NASA hopes their upcoming Solar Probe Mission will help solve many mysteries of the Sun. Using the Parker Solar Probe, NASA plans to send a spacecraft closer to the surface of the sun than any other man-made object has ever gone before. The probe, named after physicist Eugene Parker, is due to launch next summer from NASA’s Kennedy Space Center in Florida. Eugene Parker originated many of the concepts of how stars, such as our Sun, give off energy.
To perform this unprecedented journey, the spacecraft and instruments on board will be protected from the Sun’s heat by a 4.5-inch-thick (11.43 cm) carbon-composite shield, which will need to withstand temperatures outside the spacecraft that reach nearly 2,500 degrees Fahrenheit (1,377 degrees Celsius).
For meteorologists, the most important part of this mission will be a better understanding of solar weather, which includes solar flares, coronal holes, and coronal mass ejections (CME’s) which can emit large bursts of radiation, high speed electrons and protons, and other highly energetic particles that are released from the Sun. Sometimes these solar events are directed at Earth and could lead to serious impacts. These particles and radiation can damage satellites in space, shut down power grids on Earth, cause GPS outages, and have serious health concerns to humans flying at high altitudes in our atmosphere as well as astronauts in space. These solar storm events, also known as space weather, are monitored by the National Weather Service’s Space Weather Prediction Center in Boulder, Colorado. NASA also monitors space weather at their Goddard facility and other centers around the country.
According to Dr. Eric Christian, Deputy Principal Investigator of NASA’s Integrated Science Investigation of the Sun , “The understanding and prediction of space weather is at least 50 years behind the study of meteorology on the Earth’s surface. With NASA’s plans of the increase of manned space missions, there is a need to better predict dangerous radiation episodes to help keep our astronauts safe. A better understanding of the exact processes of the Sun’s atmosphere can only help us in this area. You can compare it to satellites and weather balloons helping out meteorologists and the difficulties they had before these devices.”
Understanding solar activity and space weather will also help protect technology used to predict the Earth’s weather, says Dr. Christian. “Another way this mission can help meteorologists is a better understanding of solar weather on newer, high technology satellites such as GOES-16 and the JPSS. All satellites are made with shields that are built to withstand a certain radiation level but at times, in extreme solar storms, those levels may be exceeded and the performance of these satellites will suffer and meteorologists may not receive all of the data these satellites usually provide. Do we need to have more and/or better shielding on these satellites? Or is the exorbitant cost of the increased shielding simply not worth the cost because these events are so rare? Or can we improve our forecasts of extreme radiation events enough so that we can have these satellites get out of harms way?”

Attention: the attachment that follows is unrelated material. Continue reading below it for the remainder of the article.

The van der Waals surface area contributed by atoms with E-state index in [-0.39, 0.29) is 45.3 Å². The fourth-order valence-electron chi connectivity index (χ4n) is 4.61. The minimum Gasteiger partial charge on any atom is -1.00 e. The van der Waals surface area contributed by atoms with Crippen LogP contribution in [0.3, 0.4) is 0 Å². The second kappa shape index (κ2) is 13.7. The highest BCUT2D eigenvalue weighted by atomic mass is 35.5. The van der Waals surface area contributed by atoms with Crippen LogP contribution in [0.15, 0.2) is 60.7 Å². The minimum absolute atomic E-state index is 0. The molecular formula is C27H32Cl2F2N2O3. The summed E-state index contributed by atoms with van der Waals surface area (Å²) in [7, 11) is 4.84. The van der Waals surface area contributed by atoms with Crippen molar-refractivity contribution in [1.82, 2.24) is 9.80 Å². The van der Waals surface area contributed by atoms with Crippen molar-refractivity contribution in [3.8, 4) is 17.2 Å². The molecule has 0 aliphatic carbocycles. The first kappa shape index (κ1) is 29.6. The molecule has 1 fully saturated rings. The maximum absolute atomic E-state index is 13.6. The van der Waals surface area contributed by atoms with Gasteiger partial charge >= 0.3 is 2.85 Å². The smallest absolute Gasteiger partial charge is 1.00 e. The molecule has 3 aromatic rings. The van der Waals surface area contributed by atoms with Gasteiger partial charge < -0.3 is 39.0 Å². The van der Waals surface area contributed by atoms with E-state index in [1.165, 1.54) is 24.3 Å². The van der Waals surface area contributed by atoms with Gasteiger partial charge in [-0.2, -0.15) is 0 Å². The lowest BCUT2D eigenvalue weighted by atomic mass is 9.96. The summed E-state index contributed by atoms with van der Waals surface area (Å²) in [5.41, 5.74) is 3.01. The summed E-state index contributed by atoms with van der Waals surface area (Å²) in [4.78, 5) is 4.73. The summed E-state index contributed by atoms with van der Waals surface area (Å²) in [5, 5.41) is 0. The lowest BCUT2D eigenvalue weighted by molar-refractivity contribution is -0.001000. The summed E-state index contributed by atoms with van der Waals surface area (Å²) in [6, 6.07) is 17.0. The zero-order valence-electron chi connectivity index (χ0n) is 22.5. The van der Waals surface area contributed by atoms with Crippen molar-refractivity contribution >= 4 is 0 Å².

Dr. Christian hopes that the Parker Solar Probe can answer these questions and thus help meteorologists all over the globe. The Sun has many secrets and we can only hope that this mission begins to solve some of them.
Understanding some of these secrets will also help humankind’s attempts to travel beyond Earth. The solar wind fills up much of the solar system, dominating the space environment far past Earth. NASA needs to better understand this space environment so that spacecraft and astronauts are protected from harmful energy from the Sun in interplanetary travel.
NASA shared these interesting facts about the mission:
- At closest approach, Parker Solar Probe hurtles around the sun at approximately 430,000 mph (700,000 kph). That’s fast enough to get from Philadelphia to Washington, D.C., in one second.
- At closest approach to the sun, the front of Parker Solar Probe’s solar shield faces temperatures approaching 2,500 F (1,377 C). The spacecraft’s payload will be near room temperature.
- On the final three orbits, Parker Solar Probe flies to within 3.7 million miles of the sun’s surface – more than seven times closer than the current record-holder for a close solar pass, the Helios 2 spacecraft, which came within 27 million miles in 1976 and more than 10 times closer than Mercury, which is about 42 million miles from the sun.